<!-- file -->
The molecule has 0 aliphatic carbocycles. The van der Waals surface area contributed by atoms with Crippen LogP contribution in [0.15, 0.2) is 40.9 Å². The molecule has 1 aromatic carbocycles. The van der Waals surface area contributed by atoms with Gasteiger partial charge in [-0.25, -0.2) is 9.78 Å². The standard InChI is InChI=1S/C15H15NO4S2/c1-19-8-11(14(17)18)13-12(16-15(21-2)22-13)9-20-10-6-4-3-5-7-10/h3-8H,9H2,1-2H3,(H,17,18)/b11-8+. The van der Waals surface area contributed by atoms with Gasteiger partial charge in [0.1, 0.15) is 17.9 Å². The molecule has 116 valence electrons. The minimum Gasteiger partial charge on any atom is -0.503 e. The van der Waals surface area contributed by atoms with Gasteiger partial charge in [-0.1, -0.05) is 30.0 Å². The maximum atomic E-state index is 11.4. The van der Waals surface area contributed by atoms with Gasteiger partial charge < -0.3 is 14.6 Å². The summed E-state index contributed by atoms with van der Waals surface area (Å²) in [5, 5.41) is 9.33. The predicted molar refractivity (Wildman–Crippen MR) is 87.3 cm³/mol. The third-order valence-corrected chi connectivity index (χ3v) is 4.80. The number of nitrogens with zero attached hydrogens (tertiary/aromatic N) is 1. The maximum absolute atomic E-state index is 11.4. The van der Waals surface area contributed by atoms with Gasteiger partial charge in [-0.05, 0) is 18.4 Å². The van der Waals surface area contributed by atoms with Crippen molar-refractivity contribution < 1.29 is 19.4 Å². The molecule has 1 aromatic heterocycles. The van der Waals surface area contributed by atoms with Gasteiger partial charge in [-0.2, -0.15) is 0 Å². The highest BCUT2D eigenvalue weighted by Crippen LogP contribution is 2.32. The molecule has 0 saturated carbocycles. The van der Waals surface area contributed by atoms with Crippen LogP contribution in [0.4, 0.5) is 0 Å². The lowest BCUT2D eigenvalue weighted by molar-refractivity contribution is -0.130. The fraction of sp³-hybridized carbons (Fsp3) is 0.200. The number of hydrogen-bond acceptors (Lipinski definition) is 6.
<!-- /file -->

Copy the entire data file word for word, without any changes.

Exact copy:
The molecule has 0 aliphatic carbocycles. The van der Waals surface area contributed by atoms with Crippen LogP contribution in [0.15, 0.2) is 40.9 Å². The molecule has 1 aromatic carbocycles. The van der Waals surface area contributed by atoms with Gasteiger partial charge in [-0.25, -0.2) is 9.78 Å². The standard InChI is InChI=1S/C15H15NO4S2/c1-19-8-11(14(17)18)13-12(16-15(21-2)22-13)9-20-10-6-4-3-5-7-10/h3-8H,9H2,1-2H3,(H,17,18)/b11-8+. The van der Waals surface area contributed by atoms with Gasteiger partial charge in [0.1, 0.15) is 17.9 Å². The molecule has 116 valence electrons. The minimum Gasteiger partial charge on any atom is -0.503 e. The van der Waals surface area contributed by atoms with Gasteiger partial charge in [-0.1, -0.05) is 30.0 Å². The maximum atomic E-state index is 11.4. The van der Waals surface area contributed by atoms with Gasteiger partial charge < -0.3 is 14.6 Å². The summed E-state index contributed by atoms with van der Waals surface area (Å²) in [5, 5.41) is 9.33. The predicted molar refractivity (Wildman–Crippen MR) is 87.3 cm³/mol. The third-order valence-corrected chi connectivity index (χ3v) is 4.80. The number of nitrogens with zero attached hydrogens (tertiary/aromatic N) is 1. The maximum absolute atomic E-state index is 11.4. The van der Waals surface area contributed by atoms with Gasteiger partial charge in [-0.05, 0) is 18.4 Å². The van der Waals surface area contributed by atoms with Crippen molar-refractivity contribution < 1.29 is 19.4 Å². The molecule has 1 aromatic heterocycles. The van der Waals surface area contributed by atoms with Gasteiger partial charge in [-0.2, -0.15) is 0 Å². The highest BCUT2D eigenvalue weighted by Crippen LogP contribution is 2.32. The molecule has 0 saturated carbocycles. The van der Waals surface area contributed by atoms with Crippen LogP contribution in [0.4, 0.5) is 0 Å². The lowest BCUT2D eigenvalue weighted by molar-refractivity contribution is -0.130. The fraction of sp³-hybridized carbons (Fsp3) is 0.200. The number of hydrogen-bond acceptors (Lipinski definition) is 6.